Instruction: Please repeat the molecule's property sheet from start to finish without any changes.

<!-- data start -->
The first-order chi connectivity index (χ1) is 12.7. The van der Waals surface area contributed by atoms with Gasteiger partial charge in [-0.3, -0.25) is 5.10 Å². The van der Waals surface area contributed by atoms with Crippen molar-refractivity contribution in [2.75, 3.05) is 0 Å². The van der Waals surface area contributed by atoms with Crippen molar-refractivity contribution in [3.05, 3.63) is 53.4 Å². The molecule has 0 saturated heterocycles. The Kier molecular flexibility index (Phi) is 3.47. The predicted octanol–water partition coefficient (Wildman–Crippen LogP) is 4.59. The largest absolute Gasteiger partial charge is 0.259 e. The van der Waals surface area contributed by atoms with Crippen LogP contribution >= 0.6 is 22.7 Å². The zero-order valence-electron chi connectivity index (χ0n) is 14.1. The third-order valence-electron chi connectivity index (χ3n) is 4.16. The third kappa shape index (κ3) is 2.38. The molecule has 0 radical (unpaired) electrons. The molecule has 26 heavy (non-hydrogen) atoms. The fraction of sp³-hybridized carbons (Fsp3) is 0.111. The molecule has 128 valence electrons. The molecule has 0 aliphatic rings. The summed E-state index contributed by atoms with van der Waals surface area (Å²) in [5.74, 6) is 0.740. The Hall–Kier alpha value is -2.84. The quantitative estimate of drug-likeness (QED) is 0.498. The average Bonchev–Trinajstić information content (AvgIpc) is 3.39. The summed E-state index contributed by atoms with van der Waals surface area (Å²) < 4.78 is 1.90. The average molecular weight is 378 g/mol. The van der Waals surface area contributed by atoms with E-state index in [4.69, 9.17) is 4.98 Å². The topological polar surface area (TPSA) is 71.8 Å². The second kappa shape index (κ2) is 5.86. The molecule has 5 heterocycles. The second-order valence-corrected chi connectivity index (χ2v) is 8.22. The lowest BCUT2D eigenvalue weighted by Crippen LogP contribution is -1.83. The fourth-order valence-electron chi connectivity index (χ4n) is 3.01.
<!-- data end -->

The first-order chi connectivity index (χ1) is 12.7. The van der Waals surface area contributed by atoms with Gasteiger partial charge in [-0.3, -0.25) is 5.10 Å². The van der Waals surface area contributed by atoms with Crippen molar-refractivity contribution in [2.75, 3.05) is 0 Å². The van der Waals surface area contributed by atoms with Crippen molar-refractivity contribution in [3.05, 3.63) is 53.4 Å². The molecule has 0 saturated heterocycles. The Kier molecular flexibility index (Phi) is 3.47. The predicted octanol–water partition coefficient (Wildman–Crippen LogP) is 4.59. The largest absolute Gasteiger partial charge is 0.259 e. The van der Waals surface area contributed by atoms with Crippen LogP contribution >= 0.6 is 22.7 Å². The zero-order valence-electron chi connectivity index (χ0n) is 14.1. The third-order valence-electron chi connectivity index (χ3n) is 4.16. The third kappa shape index (κ3) is 2.38. The molecule has 0 radical (unpaired) electrons. The molecule has 26 heavy (non-hydrogen) atoms. The fraction of sp³-hybridized carbons (Fsp3) is 0.111. The molecule has 128 valence electrons. The molecule has 0 aliphatic rings. The summed E-state index contributed by atoms with van der Waals surface area (Å²) in [5.74, 6) is 0.740. The Hall–Kier alpha value is -2.84. The quantitative estimate of drug-likeness (QED) is 0.498. The average Bonchev–Trinajstić information content (AvgIpc) is 3.39. The summed E-state index contributed by atoms with van der Waals surface area (Å²) < 4.78 is 1.90. The average molecular weight is 378 g/mol. The van der Waals surface area contributed by atoms with E-state index in [4.69, 9.17) is 4.98 Å². The topological polar surface area (TPSA) is 71.8 Å². The second kappa shape index (κ2) is 5.86. The molecule has 5 heterocycles. The second-order valence-corrected chi connectivity index (χ2v) is 8.22. The lowest BCUT2D eigenvalue weighted by Crippen LogP contribution is -1.83. The fourth-order valence-electron chi connectivity index (χ4n) is 3.01.